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Recycled shipping containers have become popular in recent years by turning everything from home to small stores — but Auburn University Agricultural College is using them as “permanent” farms to produce produce in conjunction with campus food. For students.
In April, the college acquired two container farms that transformed technologically advanced hydroponic growing stations to grow plants vertically indoors, feeding their food from water and electricity from a powerful LD.
The farms are now producing their first salad.
“This is a state of wisdom,” said Desmond Line, head of the Department of Horticulture. “We are talking about growing from seed to fork in four to six weeks, like lettuce, arugula or any other vegetable that can grow there. And we can produce 15 times a year in the same exact location.
This summer, associate professor of horticulture, Daniel Wells, will teach a straightforward farming course and lead a straightforward field.
Wells containers are equipped with a complete climate control system, which includes air conditioning and humidity control. They are heavily covered, and the system ensures the same weather 365 days a year.
Modified containers also have a sophisticated lighting system that provides the plants with the light they need from both color LEDs.
“We can do any number of light colors,” he said. But for photosynthesis, plants usually use red and blue light. The good news is that you can cut a lot of other tissue by creating much less heat. That is very efficient. That is, the energy used more than heat is converted into light. ”
The containers also allow controlled carbon dioxide levels, which accelerate plant growth.
“Atmospheric CO2, which you and I are exposed to daily, is around 400 ppm [parts per million], “Yes, and that’s good, plants can grow there. But if we raise CO2 to 1,000 ppm, they will grow faster. And because we have CO2, the plants can really use it. And it’s not dangerous to humans at all.”
Wells and Director of Nutrition and Deals Glen Lowurge first partnered five years ago with the Auburn Aquapanics Project, a joint venture between the College of Agriculture and on-campus Nutrition, to provide water-supply and wastewater treatment systems for nutrient-rich wastewater. It serves as a food source for plant growth. Today, fish from this effort are used in dining facilities on the Auburn campus.
In this effort the new straight fields will be built.
“We are in the process of completing a $ 26 million dining hall in the center of the compound,” said Lawridge. “I always thought that we would have the opportunity to show off our products in the cafeteria. We want to bring our big game, our biggest asset, our e-game.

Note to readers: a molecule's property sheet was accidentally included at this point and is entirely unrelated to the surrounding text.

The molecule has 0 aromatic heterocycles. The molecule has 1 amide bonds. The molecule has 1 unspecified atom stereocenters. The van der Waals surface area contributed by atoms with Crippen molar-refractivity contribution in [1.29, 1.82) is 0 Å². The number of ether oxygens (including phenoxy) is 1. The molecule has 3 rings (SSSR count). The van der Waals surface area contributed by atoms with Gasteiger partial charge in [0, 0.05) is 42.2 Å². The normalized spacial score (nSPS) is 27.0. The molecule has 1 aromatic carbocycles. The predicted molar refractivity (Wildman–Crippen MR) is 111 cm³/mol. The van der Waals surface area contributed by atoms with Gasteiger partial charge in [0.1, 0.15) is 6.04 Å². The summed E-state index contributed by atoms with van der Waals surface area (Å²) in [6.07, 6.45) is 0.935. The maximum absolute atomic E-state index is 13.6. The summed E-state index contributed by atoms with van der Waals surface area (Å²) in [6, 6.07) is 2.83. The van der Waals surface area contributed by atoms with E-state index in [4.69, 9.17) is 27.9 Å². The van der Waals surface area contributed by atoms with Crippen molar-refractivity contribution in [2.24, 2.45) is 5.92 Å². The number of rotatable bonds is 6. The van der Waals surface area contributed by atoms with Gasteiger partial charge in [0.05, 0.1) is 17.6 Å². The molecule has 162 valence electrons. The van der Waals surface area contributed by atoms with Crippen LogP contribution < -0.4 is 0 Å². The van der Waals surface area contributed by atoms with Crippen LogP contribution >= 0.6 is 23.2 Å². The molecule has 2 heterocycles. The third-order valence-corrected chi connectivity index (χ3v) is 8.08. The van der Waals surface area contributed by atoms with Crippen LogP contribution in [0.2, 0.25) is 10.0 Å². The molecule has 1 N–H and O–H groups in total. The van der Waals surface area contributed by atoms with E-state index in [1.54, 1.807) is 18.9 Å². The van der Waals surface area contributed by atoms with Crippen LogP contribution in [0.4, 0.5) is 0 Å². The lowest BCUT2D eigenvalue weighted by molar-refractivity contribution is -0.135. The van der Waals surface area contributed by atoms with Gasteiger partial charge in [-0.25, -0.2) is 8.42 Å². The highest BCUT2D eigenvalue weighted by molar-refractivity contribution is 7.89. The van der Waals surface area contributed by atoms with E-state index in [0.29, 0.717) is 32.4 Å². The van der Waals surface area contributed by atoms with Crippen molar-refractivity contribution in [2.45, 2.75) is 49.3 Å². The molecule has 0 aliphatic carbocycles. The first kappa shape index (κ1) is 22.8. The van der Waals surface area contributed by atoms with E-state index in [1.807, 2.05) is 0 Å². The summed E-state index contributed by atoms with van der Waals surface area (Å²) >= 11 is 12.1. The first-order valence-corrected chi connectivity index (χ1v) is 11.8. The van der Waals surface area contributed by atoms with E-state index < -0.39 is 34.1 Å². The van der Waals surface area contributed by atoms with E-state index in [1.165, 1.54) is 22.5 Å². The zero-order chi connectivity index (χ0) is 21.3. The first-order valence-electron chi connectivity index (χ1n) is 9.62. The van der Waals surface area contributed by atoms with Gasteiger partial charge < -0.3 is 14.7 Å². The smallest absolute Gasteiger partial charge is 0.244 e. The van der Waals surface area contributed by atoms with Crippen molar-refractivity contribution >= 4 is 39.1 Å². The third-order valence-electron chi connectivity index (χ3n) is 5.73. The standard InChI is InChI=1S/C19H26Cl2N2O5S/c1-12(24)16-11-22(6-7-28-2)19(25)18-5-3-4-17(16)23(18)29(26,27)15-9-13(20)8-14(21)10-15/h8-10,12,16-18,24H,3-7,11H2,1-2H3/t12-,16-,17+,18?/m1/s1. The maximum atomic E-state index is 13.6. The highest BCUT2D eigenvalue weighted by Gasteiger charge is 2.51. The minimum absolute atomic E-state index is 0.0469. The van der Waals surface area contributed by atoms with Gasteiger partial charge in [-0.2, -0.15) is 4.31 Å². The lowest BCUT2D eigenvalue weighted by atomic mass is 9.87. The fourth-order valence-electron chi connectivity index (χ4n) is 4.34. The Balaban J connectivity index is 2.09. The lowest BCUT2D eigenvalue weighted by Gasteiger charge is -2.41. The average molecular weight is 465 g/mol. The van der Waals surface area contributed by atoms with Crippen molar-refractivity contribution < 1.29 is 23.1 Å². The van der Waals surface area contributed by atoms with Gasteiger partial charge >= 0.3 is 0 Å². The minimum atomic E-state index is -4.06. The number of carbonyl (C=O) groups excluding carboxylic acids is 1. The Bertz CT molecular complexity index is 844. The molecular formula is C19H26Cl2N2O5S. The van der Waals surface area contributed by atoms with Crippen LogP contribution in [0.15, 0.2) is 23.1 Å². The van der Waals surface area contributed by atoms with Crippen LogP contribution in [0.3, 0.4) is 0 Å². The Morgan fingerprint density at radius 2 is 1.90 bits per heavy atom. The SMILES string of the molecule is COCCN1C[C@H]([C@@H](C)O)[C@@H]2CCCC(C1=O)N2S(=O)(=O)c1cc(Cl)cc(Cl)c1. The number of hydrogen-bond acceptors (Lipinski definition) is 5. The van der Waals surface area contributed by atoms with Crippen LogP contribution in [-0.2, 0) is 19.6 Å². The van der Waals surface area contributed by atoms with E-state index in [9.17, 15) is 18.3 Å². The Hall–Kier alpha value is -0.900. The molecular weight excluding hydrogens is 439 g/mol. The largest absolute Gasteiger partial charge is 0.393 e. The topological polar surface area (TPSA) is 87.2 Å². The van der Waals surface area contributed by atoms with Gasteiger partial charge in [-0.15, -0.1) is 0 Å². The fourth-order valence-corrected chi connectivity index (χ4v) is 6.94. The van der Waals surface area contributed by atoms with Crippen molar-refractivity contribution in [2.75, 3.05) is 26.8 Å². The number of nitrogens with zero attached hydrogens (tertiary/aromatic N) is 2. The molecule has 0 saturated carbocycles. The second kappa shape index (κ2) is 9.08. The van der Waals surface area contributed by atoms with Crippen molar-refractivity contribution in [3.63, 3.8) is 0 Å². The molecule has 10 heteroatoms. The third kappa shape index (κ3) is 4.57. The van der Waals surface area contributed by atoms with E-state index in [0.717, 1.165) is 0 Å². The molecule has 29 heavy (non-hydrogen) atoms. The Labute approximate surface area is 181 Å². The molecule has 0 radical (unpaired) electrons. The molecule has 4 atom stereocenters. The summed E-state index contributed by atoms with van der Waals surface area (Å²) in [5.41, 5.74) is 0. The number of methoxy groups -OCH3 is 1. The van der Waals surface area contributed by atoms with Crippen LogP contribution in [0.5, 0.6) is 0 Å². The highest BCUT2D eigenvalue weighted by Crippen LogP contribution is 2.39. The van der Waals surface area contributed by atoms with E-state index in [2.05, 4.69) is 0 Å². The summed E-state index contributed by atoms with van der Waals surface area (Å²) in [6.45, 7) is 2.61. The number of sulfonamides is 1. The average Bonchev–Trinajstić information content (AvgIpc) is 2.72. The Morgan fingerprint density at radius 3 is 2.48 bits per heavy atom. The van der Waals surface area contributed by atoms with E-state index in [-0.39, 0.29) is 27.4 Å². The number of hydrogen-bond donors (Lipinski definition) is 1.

“This is on-premises, on-campus production,” he added. “Can you imagine being a student who can visit to see where these products grow and then eat there? It is unbelievable. We truly believe that this will enhance our eating habits.
The modified shipping containers were built on frozen farms in Boston, operating in 45 states and 28 countries.
“There are a few different companies that are doing this,” says Line. But trucks are very sophisticated. They are the best producers on the market and the largest producers of these containers. It’s really good. ”
Adam Lenhardt, who is growing rapidly in the management of biological agricultural technology, said that Wales education was one of the most influential courses in Auburn.
“Not only was the truck coming but it was also very important to learn about new hydroponic technologies and growth techniques,” said Lenhard. I plan to continue working with postgraduate, home-based, LED hydroponic systems. My first goal after college was to modernize the city’s hydroponic farms, produce large, consistent fresh vegetables, and provide food for the needy who could not afford fresh produce.
Vertical farms are located at the southern end of the university campus near the intersection of Lee Morrison Drive and Duncan Drive at the 16-hectare Transformation Garden planned by the College of Agriculture. The purpose of the garden is to include all aspects of plant-based agriculture, from fruits and vegetables to ornaments to row crops and more.
Transformation Paradise depicts the 1896 Auburn Old Rotation, the 1896 Auburn Old Rotation new technology and agricultural history. Since that year, the historic site has been a constant source of ideas for change. Now a common place – ideas such as crop rotation, crop cover and low- and no-crop.
(Written by Christine Bowman)